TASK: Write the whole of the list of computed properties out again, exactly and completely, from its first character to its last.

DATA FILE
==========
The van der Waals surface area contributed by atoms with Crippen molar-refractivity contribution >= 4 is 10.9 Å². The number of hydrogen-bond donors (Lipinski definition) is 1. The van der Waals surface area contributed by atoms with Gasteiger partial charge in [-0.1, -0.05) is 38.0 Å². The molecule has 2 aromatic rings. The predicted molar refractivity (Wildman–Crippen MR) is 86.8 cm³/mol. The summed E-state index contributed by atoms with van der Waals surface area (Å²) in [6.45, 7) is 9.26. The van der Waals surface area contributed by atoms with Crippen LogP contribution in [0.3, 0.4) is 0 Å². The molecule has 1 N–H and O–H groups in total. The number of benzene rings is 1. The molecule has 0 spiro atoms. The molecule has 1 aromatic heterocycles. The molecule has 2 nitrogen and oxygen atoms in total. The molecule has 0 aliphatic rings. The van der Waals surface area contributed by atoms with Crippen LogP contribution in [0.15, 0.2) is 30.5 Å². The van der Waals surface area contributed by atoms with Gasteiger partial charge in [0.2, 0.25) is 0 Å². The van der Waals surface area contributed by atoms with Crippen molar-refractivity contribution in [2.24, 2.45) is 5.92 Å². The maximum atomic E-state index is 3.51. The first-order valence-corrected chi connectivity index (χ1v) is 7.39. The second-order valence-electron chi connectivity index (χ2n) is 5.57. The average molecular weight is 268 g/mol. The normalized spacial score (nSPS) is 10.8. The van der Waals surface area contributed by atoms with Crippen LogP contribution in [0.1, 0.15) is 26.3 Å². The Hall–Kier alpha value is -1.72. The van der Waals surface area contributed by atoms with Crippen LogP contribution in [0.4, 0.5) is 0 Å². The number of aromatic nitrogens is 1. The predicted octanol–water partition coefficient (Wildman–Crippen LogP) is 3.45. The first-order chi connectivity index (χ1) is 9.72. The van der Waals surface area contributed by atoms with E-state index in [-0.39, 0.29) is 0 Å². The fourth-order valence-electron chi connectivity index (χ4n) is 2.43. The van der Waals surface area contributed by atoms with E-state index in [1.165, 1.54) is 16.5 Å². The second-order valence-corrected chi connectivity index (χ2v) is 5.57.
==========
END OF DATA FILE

The van der Waals surface area contributed by atoms with Crippen molar-refractivity contribution >= 4 is 10.9 Å². The number of hydrogen-bond donors (Lipinski definition) is 1. The van der Waals surface area contributed by atoms with Gasteiger partial charge in [-0.1, -0.05) is 38.0 Å². The molecule has 2 aromatic rings. The predicted molar refractivity (Wildman–Crippen MR) is 86.8 cm³/mol. The summed E-state index contributed by atoms with van der Waals surface area (Å²) in [6.45, 7) is 9.26. The van der Waals surface area contributed by atoms with Crippen LogP contribution in [0.3, 0.4) is 0 Å². The molecule has 1 N–H and O–H groups in total. The number of benzene rings is 1. The molecule has 0 spiro atoms. The molecule has 1 aromatic heterocycles. The molecule has 2 nitrogen and oxygen atoms in total. The molecule has 0 aliphatic rings. The van der Waals surface area contributed by atoms with Crippen LogP contribution in [0.15, 0.2) is 30.5 Å². The van der Waals surface area contributed by atoms with Gasteiger partial charge in [0.2, 0.25) is 0 Å². The van der Waals surface area contributed by atoms with Crippen molar-refractivity contribution in [2.24, 2.45) is 5.92 Å². The maximum atomic E-state index is 3.51. The first-order valence-corrected chi connectivity index (χ1v) is 7.39. The second-order valence-electron chi connectivity index (χ2n) is 5.57. The average molecular weight is 268 g/mol. The normalized spacial score (nSPS) is 10.8. The van der Waals surface area contributed by atoms with Crippen LogP contribution in [0.1, 0.15) is 26.3 Å². The Hall–Kier alpha value is -1.72. The van der Waals surface area contributed by atoms with Crippen LogP contribution in [0.4, 0.5) is 0 Å². The number of aromatic nitrogens is 1. The predicted octanol–water partition coefficient (Wildman–Crippen LogP) is 3.45. The first-order chi connectivity index (χ1) is 9.72. The van der Waals surface area contributed by atoms with E-state index in [-0.39, 0.29) is 0 Å². The fourth-order valence-electron chi connectivity index (χ4n) is 2.43. The van der Waals surface area contributed by atoms with E-state index in [1.165, 1.54) is 16.5 Å². The second-order valence-corrected chi connectivity index (χ2v) is 5.57.